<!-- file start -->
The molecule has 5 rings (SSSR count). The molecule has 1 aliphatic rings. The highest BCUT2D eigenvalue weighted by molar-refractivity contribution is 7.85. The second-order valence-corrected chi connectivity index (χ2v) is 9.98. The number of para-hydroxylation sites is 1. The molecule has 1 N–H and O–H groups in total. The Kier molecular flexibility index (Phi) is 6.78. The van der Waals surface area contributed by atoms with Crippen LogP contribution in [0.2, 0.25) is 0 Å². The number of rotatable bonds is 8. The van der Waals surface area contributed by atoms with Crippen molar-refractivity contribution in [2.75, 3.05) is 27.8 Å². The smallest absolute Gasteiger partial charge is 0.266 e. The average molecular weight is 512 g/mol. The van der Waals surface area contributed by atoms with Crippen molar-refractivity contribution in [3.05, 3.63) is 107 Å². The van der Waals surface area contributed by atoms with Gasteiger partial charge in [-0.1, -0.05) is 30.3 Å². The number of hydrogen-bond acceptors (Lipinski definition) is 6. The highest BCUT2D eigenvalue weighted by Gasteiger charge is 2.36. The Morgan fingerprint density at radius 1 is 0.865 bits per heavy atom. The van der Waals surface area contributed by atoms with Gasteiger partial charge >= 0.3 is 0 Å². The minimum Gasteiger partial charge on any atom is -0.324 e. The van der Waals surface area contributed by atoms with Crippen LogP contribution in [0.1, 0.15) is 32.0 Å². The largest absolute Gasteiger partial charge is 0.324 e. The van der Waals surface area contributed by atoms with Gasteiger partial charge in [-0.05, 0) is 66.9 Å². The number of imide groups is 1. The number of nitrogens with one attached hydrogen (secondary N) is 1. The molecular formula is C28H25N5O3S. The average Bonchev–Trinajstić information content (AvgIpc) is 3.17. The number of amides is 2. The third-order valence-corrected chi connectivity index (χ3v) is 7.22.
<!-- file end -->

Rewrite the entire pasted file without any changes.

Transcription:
The molecule has 5 rings (SSSR count). The molecule has 1 aliphatic rings. The highest BCUT2D eigenvalue weighted by molar-refractivity contribution is 7.85. The second-order valence-corrected chi connectivity index (χ2v) is 9.98. The number of para-hydroxylation sites is 1. The molecule has 1 N–H and O–H groups in total. The Kier molecular flexibility index (Phi) is 6.78. The van der Waals surface area contributed by atoms with Crippen LogP contribution in [0.2, 0.25) is 0 Å². The number of rotatable bonds is 8. The van der Waals surface area contributed by atoms with Crippen molar-refractivity contribution in [2.75, 3.05) is 27.8 Å². The smallest absolute Gasteiger partial charge is 0.266 e. The average molecular weight is 512 g/mol. The van der Waals surface area contributed by atoms with Crippen molar-refractivity contribution in [3.05, 3.63) is 107 Å². The van der Waals surface area contributed by atoms with Gasteiger partial charge in [-0.1, -0.05) is 30.3 Å². The number of hydrogen-bond acceptors (Lipinski definition) is 6. The highest BCUT2D eigenvalue weighted by Gasteiger charge is 2.36. The Morgan fingerprint density at radius 1 is 0.865 bits per heavy atom. The van der Waals surface area contributed by atoms with Gasteiger partial charge >= 0.3 is 0 Å². The minimum Gasteiger partial charge on any atom is -0.324 e. The van der Waals surface area contributed by atoms with Crippen LogP contribution in [0.1, 0.15) is 32.0 Å². The largest absolute Gasteiger partial charge is 0.324 e. The van der Waals surface area contributed by atoms with Gasteiger partial charge in [-0.05, 0) is 66.9 Å². The number of imide groups is 1. The number of nitrogens with one attached hydrogen (secondary N) is 1. The molecular formula is C28H25N5O3S. The average Bonchev–Trinajstić information content (AvgIpc) is 3.17. The number of amides is 2. The third-order valence-corrected chi connectivity index (χ3v) is 7.22.